Mucking around with another contemporary, which is an expansion of a short story that didn’t suit the market I sent it to. Kind of nice to be back on my old stomping ground, so to speak. I miss the days of making that instant difference in someone’s life, where the tone of your voice alone could change the outcome of a call. Dropping into smashed cars with a blanket underneath you to protect yourself from glass, holding c-spine, everyone working as one unit to get someone out of a bad situation.
“We safe?” shouted one of the paramedics, a blond guy about the size of Cody’s thigh.
“Soon as Rescue finishes bracing it,” Anguilo shouted back.
One of the Rescue crew stepped away from the car. “You’re good.”
“Rock on. Gimme a boost.” The paramedic jogged up to the car, bright orange bag swinging from one hand, and a standard-issue polyester blanket in the other. His partner followed behind with the stretcher, its straps wrapped around more bright orange bags and an oxygen tank. The first medic tossed the bag and the blanket on top of the uptilted vehicle and looked around, his eyes falling on Cory. “You look like a sturdy lad. Come here.” He grabbed Cody’s sleeve and pulled him back over to the SUV. “Put your hands together and lift me up on top.”
Cody gaped at him, then the penny dropped and he laced his fingers together, holding them out like a step.
The paramedic patted him on the shoulder. “You’re new, right? I’m Seth.” He put his foot in Cody’s cupped hands. “Alley-oop!”
A short story I wrote as a donation to a fundraising anthology. I’m not sure if the antho is still going forward, but if it doesn’t, I think I’ll take this one and bump up the wordcount on it. It’s cute, and there’s potential for a lot more cuteness, with an awkward firefighter and his paramedic love interest.
Seth walked in. The flutter in Cody’s stomach turned into full blown nervous twitches and he turned his back on the man to hide his reaction. He’d always thought he was straight, until two months ago. Until the day Seth, with his blond hair and lean, compact frame had transferred to Cody’s station. Now, every time he saw the man, his body bluntly informed him that he wasn’t nearly as straight as he’d thought.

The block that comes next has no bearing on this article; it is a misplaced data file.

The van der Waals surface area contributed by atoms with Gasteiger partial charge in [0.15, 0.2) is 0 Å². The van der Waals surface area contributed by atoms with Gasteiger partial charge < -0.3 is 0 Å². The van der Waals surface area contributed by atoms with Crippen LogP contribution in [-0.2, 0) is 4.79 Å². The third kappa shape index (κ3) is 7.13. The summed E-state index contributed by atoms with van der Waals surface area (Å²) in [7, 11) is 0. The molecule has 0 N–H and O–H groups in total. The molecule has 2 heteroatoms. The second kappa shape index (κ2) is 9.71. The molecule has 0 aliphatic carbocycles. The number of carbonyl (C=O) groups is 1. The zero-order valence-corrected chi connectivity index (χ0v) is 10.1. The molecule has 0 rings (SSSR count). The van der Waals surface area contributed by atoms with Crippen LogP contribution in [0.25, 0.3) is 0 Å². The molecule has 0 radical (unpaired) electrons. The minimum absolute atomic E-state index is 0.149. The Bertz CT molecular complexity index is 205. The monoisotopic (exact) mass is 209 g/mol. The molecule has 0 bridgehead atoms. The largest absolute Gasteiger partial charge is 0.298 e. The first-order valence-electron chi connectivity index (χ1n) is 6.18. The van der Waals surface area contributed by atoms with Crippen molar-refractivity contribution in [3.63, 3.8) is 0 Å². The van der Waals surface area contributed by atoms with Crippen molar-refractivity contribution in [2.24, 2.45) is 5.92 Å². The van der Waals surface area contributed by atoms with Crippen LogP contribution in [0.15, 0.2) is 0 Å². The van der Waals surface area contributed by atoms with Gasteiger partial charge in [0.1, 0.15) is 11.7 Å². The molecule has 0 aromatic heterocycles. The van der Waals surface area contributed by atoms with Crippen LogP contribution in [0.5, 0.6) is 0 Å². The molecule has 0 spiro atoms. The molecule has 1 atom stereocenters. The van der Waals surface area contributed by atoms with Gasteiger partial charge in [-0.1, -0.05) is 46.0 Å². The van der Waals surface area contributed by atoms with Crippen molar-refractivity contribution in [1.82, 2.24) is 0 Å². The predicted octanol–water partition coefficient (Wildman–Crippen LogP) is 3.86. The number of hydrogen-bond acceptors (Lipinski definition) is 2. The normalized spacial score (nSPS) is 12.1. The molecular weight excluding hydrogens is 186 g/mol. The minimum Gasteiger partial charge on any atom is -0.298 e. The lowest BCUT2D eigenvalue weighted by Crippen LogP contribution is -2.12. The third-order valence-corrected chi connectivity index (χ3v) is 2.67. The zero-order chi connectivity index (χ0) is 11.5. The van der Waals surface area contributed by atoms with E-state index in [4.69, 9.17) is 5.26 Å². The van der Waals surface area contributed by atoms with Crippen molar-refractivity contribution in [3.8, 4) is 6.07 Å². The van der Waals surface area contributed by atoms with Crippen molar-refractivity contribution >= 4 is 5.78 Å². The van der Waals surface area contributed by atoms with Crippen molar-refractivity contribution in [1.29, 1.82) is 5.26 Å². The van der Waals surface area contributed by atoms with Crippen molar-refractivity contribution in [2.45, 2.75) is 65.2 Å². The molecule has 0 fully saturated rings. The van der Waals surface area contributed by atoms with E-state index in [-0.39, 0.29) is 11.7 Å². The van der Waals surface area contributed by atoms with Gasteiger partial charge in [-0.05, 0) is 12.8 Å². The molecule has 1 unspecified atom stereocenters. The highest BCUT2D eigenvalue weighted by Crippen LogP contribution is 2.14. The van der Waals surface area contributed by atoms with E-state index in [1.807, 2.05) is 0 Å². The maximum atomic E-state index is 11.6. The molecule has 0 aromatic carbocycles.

“Morning, gentlemen. How was your night?” Seth’s voice sent shivers up Cody’s spine. He pressed his lips together to avoid answering, since he was pretty sure he’d say something stupid, and pretended to wipe down the already spotless countertop.
Gene threw him a frustrated glance and answered Seth. “Typical Tuesday. Quiet for us, and all the usual suspects for the not-a-docs.”
“Nothing wrong with not being a doctor,” Seth replied. Cody could hear the humor in his voice. “Who wants to spend that much money to be an old fuddy-duddy, right, Cody?” He’d moved closer. Seth smelled like shampoo and a little fabric softener. It made Cody’s nerves sing, in both a good and a bad way. He wanted to pull the smaller man close and just breath him in, but the idea of coming out in a room full of firefighters, when he wasn’t even sure this wasn’t just a phase, made his knees weak.
The silence stretched, until Cody croaked out, “Yeah, right.” He turned and brushed past Seth. “Shift’s over. Let’s go get that anniversary present.” He was out the door with his backpack in record speed, cursing himself for being an awkward son of a bitch.
That was a bit longer than I realized it when I copied it…
My firefighter, paramedic, genie short. Lol. The Erotica writers of Absolute Write are at it again–another anthology to support the forum. This time, we’re working on the colours red, blue, green, and black. I’m thinking about throwing another one in for black, but it’s a side-story from something else I’m working on and I’m not sure what I want to do with it yet.
So, Cody doesn’t know he’s purchased a genie in a dusty old bottle. He washes it and…
“Damn soap.” He rinsed the bottle off, dried the stopper, and braced it between his knees. This time, the stopper slid out easily. Too easily, because he nearly punched himself in the face. Standing straight again, he turned the stopper over and frowned at the foggy crystal.
“Well, you didn’t think I was going to let you open it while it was in the sink, do you? That would be all I’d need—a century of being stuck in my bottle, ended by the equivalent of a biblical flood. With soap. Yuck.”
Cody dropped the bottle and spun around. The bottle hit the floor, but instead of breaking, it bounced twice and settled sturdily on its base. He looked up from that amazing circumstance to see something even more amazing.
Standing in the middle of his kitchen was a man. A short, slender man wearing a bright orange shirt that stopped inches above the waist of his ragged skinny jeans and, incongruously, a pair of two hundred dollar sneakers. His scorching red hair was clipped on one side and long enough on the other to fall over his eyes. The guy grinned and waved cheerily at him. “Well, maybe not entirely a century. Sure felt like it, though. Boring in there.”